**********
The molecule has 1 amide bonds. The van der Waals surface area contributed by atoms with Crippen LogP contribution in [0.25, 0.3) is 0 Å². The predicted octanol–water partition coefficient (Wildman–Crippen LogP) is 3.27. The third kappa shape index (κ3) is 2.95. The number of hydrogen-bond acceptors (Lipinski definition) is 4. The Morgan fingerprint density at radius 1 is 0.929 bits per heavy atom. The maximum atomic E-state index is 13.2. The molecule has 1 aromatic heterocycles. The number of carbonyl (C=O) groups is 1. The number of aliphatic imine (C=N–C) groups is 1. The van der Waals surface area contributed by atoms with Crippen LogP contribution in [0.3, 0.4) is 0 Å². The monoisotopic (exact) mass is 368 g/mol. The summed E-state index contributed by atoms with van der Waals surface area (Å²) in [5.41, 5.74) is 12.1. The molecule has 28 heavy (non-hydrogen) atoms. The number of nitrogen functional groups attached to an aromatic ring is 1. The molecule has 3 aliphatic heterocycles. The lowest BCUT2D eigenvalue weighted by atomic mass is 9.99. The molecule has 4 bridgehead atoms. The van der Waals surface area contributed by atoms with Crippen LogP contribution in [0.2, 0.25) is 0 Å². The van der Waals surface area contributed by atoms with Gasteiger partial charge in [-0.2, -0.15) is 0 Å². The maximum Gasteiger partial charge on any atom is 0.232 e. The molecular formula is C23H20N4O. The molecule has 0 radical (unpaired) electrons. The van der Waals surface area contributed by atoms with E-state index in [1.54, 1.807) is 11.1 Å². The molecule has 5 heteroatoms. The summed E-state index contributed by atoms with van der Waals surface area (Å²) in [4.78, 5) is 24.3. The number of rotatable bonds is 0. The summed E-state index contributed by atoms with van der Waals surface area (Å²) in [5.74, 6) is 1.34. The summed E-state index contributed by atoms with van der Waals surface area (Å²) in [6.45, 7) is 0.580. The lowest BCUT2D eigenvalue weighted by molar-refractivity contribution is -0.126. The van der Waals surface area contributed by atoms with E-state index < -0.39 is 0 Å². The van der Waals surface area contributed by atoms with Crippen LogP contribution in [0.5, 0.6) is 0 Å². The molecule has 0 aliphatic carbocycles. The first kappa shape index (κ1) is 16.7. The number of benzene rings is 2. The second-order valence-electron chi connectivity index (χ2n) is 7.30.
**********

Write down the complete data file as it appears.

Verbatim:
The molecule has 1 amide bonds. The van der Waals surface area contributed by atoms with Crippen LogP contribution in [0.25, 0.3) is 0 Å². The predicted octanol–water partition coefficient (Wildman–Crippen LogP) is 3.27. The third kappa shape index (κ3) is 2.95. The number of hydrogen-bond acceptors (Lipinski definition) is 4. The Morgan fingerprint density at radius 1 is 0.929 bits per heavy atom. The maximum atomic E-state index is 13.2. The molecule has 1 aromatic heterocycles. The number of carbonyl (C=O) groups is 1. The number of aliphatic imine (C=N–C) groups is 1. The van der Waals surface area contributed by atoms with Crippen LogP contribution in [0.3, 0.4) is 0 Å². The monoisotopic (exact) mass is 368 g/mol. The summed E-state index contributed by atoms with van der Waals surface area (Å²) in [5.41, 5.74) is 12.1. The molecule has 28 heavy (non-hydrogen) atoms. The number of nitrogen functional groups attached to an aromatic ring is 1. The molecule has 3 aliphatic heterocycles. The lowest BCUT2D eigenvalue weighted by atomic mass is 9.99. The molecule has 4 bridgehead atoms. The van der Waals surface area contributed by atoms with Crippen LogP contribution in [0.2, 0.25) is 0 Å². The van der Waals surface area contributed by atoms with Gasteiger partial charge in [-0.2, -0.15) is 0 Å². The maximum Gasteiger partial charge on any atom is 0.232 e. The molecular formula is C23H20N4O. The molecule has 0 radical (unpaired) electrons. The van der Waals surface area contributed by atoms with E-state index in [1.54, 1.807) is 11.1 Å². The molecule has 5 heteroatoms. The summed E-state index contributed by atoms with van der Waals surface area (Å²) in [4.78, 5) is 24.3. The number of rotatable bonds is 0. The summed E-state index contributed by atoms with van der Waals surface area (Å²) in [5.74, 6) is 1.34. The summed E-state index contributed by atoms with van der Waals surface area (Å²) in [6.45, 7) is 0.580. The lowest BCUT2D eigenvalue weighted by molar-refractivity contribution is -0.126. The van der Waals surface area contributed by atoms with E-state index < -0.39 is 0 Å². The van der Waals surface area contributed by atoms with Crippen LogP contribution in [0.5, 0.6) is 0 Å². The molecule has 0 aliphatic carbocycles. The first kappa shape index (κ1) is 16.7. The number of benzene rings is 2. The second-order valence-electron chi connectivity index (χ2n) is 7.30.